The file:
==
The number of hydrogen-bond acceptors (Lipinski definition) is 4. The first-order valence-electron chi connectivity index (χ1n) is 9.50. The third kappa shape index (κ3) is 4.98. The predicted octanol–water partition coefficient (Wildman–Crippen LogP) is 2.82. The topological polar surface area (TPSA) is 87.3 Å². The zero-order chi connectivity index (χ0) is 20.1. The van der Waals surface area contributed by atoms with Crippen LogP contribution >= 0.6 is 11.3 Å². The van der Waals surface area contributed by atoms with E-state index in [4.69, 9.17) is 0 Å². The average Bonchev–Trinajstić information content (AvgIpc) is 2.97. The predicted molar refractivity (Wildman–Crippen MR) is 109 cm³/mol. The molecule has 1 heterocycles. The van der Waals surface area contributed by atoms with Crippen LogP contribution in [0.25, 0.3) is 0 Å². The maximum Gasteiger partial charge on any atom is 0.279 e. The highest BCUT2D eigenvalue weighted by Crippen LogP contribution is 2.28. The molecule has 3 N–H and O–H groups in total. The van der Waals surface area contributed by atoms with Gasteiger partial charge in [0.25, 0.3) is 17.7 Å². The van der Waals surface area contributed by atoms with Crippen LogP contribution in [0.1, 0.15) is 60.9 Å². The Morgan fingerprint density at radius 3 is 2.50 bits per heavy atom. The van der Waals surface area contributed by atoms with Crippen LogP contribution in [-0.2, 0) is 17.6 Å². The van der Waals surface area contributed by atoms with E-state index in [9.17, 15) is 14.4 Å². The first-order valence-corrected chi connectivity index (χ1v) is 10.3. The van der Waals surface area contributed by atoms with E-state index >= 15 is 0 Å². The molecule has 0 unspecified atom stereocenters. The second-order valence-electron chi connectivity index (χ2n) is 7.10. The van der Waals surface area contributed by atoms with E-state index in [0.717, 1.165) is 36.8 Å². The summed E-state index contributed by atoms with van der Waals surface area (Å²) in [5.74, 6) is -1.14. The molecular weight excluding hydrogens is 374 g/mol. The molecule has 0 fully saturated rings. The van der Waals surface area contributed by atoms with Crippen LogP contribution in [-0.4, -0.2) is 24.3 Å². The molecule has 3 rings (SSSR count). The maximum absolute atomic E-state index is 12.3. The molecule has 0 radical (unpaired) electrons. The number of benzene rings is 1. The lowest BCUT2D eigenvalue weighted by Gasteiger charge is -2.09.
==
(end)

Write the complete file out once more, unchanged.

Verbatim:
The number of hydrogen-bond acceptors (Lipinski definition) is 4. The first-order valence-electron chi connectivity index (χ1n) is 9.50. The third kappa shape index (κ3) is 4.98. The predicted octanol–water partition coefficient (Wildman–Crippen LogP) is 2.82. The topological polar surface area (TPSA) is 87.3 Å². The zero-order chi connectivity index (χ0) is 20.1. The van der Waals surface area contributed by atoms with Crippen LogP contribution >= 0.6 is 11.3 Å². The van der Waals surface area contributed by atoms with E-state index in [4.69, 9.17) is 0 Å². The average Bonchev–Trinajstić information content (AvgIpc) is 2.97. The predicted molar refractivity (Wildman–Crippen MR) is 109 cm³/mol. The molecule has 1 heterocycles. The van der Waals surface area contributed by atoms with Crippen LogP contribution in [0.25, 0.3) is 0 Å². The maximum Gasteiger partial charge on any atom is 0.279 e. The highest BCUT2D eigenvalue weighted by Crippen LogP contribution is 2.28. The molecule has 3 N–H and O–H groups in total. The van der Waals surface area contributed by atoms with Gasteiger partial charge in [0.25, 0.3) is 17.7 Å². The van der Waals surface area contributed by atoms with Crippen LogP contribution in [0.1, 0.15) is 60.9 Å². The Morgan fingerprint density at radius 3 is 2.50 bits per heavy atom. The van der Waals surface area contributed by atoms with Crippen LogP contribution in [-0.2, 0) is 17.6 Å². The van der Waals surface area contributed by atoms with E-state index in [9.17, 15) is 14.4 Å². The first-order valence-corrected chi connectivity index (χ1v) is 10.3. The van der Waals surface area contributed by atoms with E-state index >= 15 is 0 Å². The molecule has 0 unspecified atom stereocenters. The second-order valence-electron chi connectivity index (χ2n) is 7.10. The van der Waals surface area contributed by atoms with E-state index in [0.717, 1.165) is 36.8 Å². The summed E-state index contributed by atoms with van der Waals surface area (Å²) in [5.74, 6) is -1.14. The molecular weight excluding hydrogens is 374 g/mol. The molecule has 0 fully saturated rings. The van der Waals surface area contributed by atoms with Crippen LogP contribution in [-0.4, -0.2) is 24.3 Å². The molecule has 3 rings (SSSR count). The maximum absolute atomic E-state index is 12.3. The molecule has 0 radical (unpaired) electrons. The number of benzene rings is 1. The lowest BCUT2D eigenvalue weighted by Gasteiger charge is -2.09.